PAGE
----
Abstract

We demonstrate passive mode-locking of a microstructured fiber laser for the first time. The Nd-doped microstructured fiber exhibits a reduced dispersion at 1060 nm. A semiconductor saturable absorber mirror is used for passive mode-locking. Stable pulse formation with a pulse duration of about 26 ps and a pulse energy of 0.7 nJ is observed.

© 2004 Optical Society of America

1. Introduction

Microstructured fibers (MSFs) have considerably enhanced the possibilities of tailoring linear and nonlinear optical fiber properties. Shifting the zero-dispersion wavelength (ZDW) into the visible region and increasing the effective nonlinearity has enabled supercontinuum generation at the oscillator pulse energy level, see e. g. Refs. [1, 2]. Design of the dispersion properties of MSFs [3–5] yet enables other promising applications. While conventional fiber geometries only allow for soliton operation at above ~ 1.5 μm wavelength [6], MSFs can be designed to support solitons in the one-micron range. This allows for zero or anomalous dispersion operation within the gain bandwidth of neodymium or ytterbium, transferring the utility of erbium-based mode-locked fiber laser concepts to the nearer infrared range. Therefore, it appears possible to integrate laser gain and dispersion compensation into one single microstructured fiber-optical element.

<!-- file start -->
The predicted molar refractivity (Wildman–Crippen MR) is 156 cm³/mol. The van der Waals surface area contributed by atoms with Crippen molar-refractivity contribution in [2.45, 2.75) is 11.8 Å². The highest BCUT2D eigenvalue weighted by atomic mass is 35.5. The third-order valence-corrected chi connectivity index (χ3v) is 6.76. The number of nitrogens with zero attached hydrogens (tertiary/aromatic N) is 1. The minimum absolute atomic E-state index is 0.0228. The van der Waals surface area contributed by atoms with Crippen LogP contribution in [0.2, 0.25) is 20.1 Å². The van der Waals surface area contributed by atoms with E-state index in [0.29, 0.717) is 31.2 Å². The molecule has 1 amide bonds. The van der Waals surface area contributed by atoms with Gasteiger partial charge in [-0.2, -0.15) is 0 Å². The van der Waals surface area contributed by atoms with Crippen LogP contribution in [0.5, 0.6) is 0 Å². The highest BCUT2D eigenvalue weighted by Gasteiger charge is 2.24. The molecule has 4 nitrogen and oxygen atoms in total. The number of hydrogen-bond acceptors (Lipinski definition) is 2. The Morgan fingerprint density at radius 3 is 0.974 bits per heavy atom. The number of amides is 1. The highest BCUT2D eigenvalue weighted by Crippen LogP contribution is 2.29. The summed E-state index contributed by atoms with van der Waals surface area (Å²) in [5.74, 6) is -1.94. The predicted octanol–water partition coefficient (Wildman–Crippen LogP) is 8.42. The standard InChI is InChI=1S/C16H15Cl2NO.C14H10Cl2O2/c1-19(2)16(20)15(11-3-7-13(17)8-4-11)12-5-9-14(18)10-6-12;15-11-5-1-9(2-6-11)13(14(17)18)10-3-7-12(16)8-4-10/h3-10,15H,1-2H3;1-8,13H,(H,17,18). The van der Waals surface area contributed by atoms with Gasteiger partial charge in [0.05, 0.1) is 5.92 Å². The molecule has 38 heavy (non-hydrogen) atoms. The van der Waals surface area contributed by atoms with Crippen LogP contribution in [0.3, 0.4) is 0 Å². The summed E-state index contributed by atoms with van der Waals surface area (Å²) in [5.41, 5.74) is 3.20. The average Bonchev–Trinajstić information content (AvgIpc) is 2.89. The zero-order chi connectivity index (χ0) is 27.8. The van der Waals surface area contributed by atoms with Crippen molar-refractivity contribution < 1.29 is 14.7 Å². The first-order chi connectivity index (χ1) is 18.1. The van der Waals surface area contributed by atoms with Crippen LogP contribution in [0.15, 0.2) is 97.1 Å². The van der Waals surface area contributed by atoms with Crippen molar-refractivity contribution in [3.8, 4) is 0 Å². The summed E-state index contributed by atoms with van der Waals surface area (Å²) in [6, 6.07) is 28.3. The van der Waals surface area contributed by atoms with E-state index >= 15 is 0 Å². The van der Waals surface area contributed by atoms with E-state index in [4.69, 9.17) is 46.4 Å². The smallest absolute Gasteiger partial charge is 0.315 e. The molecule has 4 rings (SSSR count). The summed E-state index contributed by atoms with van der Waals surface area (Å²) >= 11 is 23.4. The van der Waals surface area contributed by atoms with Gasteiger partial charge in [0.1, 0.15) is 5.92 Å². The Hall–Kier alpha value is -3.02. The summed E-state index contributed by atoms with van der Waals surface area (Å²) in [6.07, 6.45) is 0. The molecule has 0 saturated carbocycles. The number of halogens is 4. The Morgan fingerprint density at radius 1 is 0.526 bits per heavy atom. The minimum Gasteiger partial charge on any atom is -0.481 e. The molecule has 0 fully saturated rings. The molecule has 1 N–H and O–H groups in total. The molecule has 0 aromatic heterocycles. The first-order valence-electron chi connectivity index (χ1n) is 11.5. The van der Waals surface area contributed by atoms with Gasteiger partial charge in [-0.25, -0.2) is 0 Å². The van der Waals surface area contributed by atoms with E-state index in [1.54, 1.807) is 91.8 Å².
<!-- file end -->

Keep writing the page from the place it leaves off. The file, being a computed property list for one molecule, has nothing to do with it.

However, so far only isolated reports on integration of doped MSFs into mode-locked fiber cavities have been published. Furusawa et al. reported the first actively mode-locked holey-fiber laser [7]. This laser employed an ytterbium-doped MSF as the gain medium and produced pulses of > 15 ps duration at 1030 nm wavelength. Intrinsic dispersion compensation has been demonstrated in air-clad large-core ytterbium-doped photonic crystal fibers for pulse amplification up to several microjoules [8]. Several other authors reported on hybrid schemes for short-pulse generation in the one-micron region, combining undoped MSFs for dispersion compensation and doped standard fibers [9, 10]. Here we report the first passive mode-locking of a Nd-doped MSF laser, using only a semiconductor saturable absorber mirror (SESAM, [11]) as the mode-locking mechanism. Preliminary results dealing with this topic have already been presented [12].